State History
Learn about the history of Oklahoma and find fun and interesting things to do and see all across Oklahoma. We've also found the best books, guides, websites, and other resources to make your study of Oklahoma fun and educational.
Things to See & Do in Oklahoma
Washita Battlefield National Historic Site
Washita Battlefield National Historic Site protects and interprets the site of the Southern Cheyenne village of Peace Chief Black Kettle that was attacked by the 7th U.S. Cavalry under Lt. Col. George A. Custer just before dawn on November 27, 1868. The controversial strike was hailed at the time by the military and many civilians as a significant victory aimed at reducing Indian raids on frontier settlements. Washita remains controversial because many Indians and whites labeled Custer's attack a massacre. Black Kettle is still honored as a prominent leader who never ceased striving for peace even though it cost him his life.
Fort Smith National Historic Site
At Fort Smith National Historic Site you can walk where soldiers drilled, pause along the Trail of Tears, and stand where justice was served. The park includes the remains of two frontier forts and the Federal Court for the Western District of Arkansas. Exhibits in the visitor center focus on Fort Smith’s military history from 1817 – 1871, western expansion, Judge Isaac C. Parker and the federal court’s impact on Indian Territory, U.S. Deputy Marshals and outlaws, Federal Indian policy, and Indian Removal including the Trail of Tears. Located on the grounds are the foundation remains of the first Fort Smith (1817-1824), the Commissary building (c. 1838) and a reconstruction of the gallows used by the federal court. A walking trail along the Arkansas River includes wayside exhibits on the Trail of Tears.
Santa Fe National Historic Trail
Between 1821 and 1880, the Santa Fe Trail was primarily a commercial highway connecting Missouri and Santa Fe, New Mexico. From 1821 until 1846, it was an international commercial highway used by Mexican and American traders. In 1846, the Mexican-American War began. The Army of the West followed the Santa Fe Trail to invade New Mexico. When the Treaty of Guadalupe ended the war in 1848, the Santa Fe Trail became a national road connecting the United States to the new southwest territories. Commercial freighting along the trail continued, including considerable military freight hauling to supply the southwestern forts. The trail was also used by stagecoach lines, thousands of gold seekers heading to the California and Colorado gold fields, adventurers, fur trappers, and emigrants. In 1880 the railroad reached Santa Fe and the trail faded into history.
Oklahoma City National Memorial
Oklahoma City National Memorial honors the victims, survivors, rescuers, and all who were changed forever on April 19, 1995. Located on 3.3 acres, the outdoor Symbolic Memorial consists of the Gates of Time entrance gates, Reflecting Pool, Children's Area, Rescuers' Orchard, the "Survivor Tree," and the Memorial Fence.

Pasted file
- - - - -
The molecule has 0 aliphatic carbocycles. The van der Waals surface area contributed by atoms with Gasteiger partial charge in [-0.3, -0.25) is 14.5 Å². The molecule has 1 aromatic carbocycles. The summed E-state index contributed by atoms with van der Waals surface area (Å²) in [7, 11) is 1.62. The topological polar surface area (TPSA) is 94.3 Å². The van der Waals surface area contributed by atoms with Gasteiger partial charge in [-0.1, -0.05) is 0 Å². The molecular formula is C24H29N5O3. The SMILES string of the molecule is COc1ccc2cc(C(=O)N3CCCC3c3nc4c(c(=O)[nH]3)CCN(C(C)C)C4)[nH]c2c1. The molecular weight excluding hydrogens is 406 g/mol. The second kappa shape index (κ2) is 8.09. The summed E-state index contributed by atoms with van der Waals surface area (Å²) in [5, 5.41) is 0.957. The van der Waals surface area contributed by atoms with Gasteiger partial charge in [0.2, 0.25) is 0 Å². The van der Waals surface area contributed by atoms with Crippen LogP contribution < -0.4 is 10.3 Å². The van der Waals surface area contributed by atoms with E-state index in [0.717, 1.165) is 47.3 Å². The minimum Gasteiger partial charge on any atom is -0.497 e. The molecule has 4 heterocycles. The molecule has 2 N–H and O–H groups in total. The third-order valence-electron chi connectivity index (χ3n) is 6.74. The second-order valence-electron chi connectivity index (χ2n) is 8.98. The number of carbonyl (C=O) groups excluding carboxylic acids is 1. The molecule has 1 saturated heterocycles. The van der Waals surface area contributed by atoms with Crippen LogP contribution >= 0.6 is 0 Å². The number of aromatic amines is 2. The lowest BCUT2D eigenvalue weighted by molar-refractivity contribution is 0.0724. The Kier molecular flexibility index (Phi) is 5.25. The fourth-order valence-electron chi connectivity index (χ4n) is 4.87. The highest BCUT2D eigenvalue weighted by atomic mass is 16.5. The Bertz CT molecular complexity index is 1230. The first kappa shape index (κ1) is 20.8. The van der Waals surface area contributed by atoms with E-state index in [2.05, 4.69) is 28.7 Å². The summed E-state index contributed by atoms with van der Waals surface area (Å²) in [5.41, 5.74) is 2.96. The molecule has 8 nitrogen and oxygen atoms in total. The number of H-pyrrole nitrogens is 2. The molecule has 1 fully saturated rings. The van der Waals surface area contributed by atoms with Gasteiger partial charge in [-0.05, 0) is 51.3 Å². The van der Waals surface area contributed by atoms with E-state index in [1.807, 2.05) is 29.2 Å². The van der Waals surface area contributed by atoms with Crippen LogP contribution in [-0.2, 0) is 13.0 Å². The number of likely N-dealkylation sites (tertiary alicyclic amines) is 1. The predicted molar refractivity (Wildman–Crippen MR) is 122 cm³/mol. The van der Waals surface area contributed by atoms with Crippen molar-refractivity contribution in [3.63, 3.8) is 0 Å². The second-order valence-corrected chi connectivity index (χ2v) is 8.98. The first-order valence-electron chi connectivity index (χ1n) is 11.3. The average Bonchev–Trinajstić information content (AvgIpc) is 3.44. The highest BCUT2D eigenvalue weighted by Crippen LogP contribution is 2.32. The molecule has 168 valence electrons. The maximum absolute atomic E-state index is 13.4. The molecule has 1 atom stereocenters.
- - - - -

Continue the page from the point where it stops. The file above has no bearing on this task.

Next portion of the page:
Teaching Tips & Ideas
Knowledge Quest
Knowledge Quest offers historical outline maps and timelines designed for the interactive study of world history and geography.
How I Teach a Large Family in a Relaxed, Classical Way: History
A look at teaching history across several grades using the classical method of education and a rotation of history every four years.
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Featured Resources

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A Different Kind of Teacher: Solving the Crisis of American Schooling
In 1991, shortly after receiving both the New York State and New York City Teacher of the Year Awards, John Gatto resigned to begin a new career as an education reform advocate. In this collection of 16 essays, Gatto analyzes the problems of American education and suggests solutions for revitalizing the system — prescriptions that run counter to current trends.
Parenting With Grace: Catholic Parent's Guide to Raising Almost Perfect Kids
Gary Popcak and his wife Lisa show that God offers every Catholic parent guidance and the opportunity to take a truly Catholic approach to parenthood. In this book, they discuss parenting strategies, phases children go through, the essential differences between discipline and punishment, and more. 
Not So Fast: Parenting Your Teen Through the Dangers of Driving
Most driving literature for parents focuses on how to teach a teen to drive, without explaining why teen driving is so dangerous in the first place or giving parents a plan to preempt the hazards teens face. By contrast, Not So Fast empowers and guides parents to understand the causes and situations that most often lead to teen crashes and to take specific, proactive steps—before and each time a teen driver gets behind the wheel—to counteract them. This authoritative guide tackles hot button iss...
Visual Brainstorms
Children who love word games, logic puzzles, secret codes, mazes, and math mysteries will stretch their mental muscles with Visual Brain Storms. This set of 100 cards, each of which includes a humorous, full-color drawing, promises "the world's best brainteaser questions." The characters in the questions often have funny names (Professor Pith Bugby pops up often) or faces or dilemmas to solve. The answers and explanations are on the back of each card, along with a related bonus question. Many of...
Montessori Reading
Montessori Reading is a beginning reading and writing program for elementary aged children. This series of books introduce phonetic letter sounds, phonogram combinations, reading simple sentences, and reading and writing words that name everyday objects, animals, etc. A teaching guide and a child's journal are included.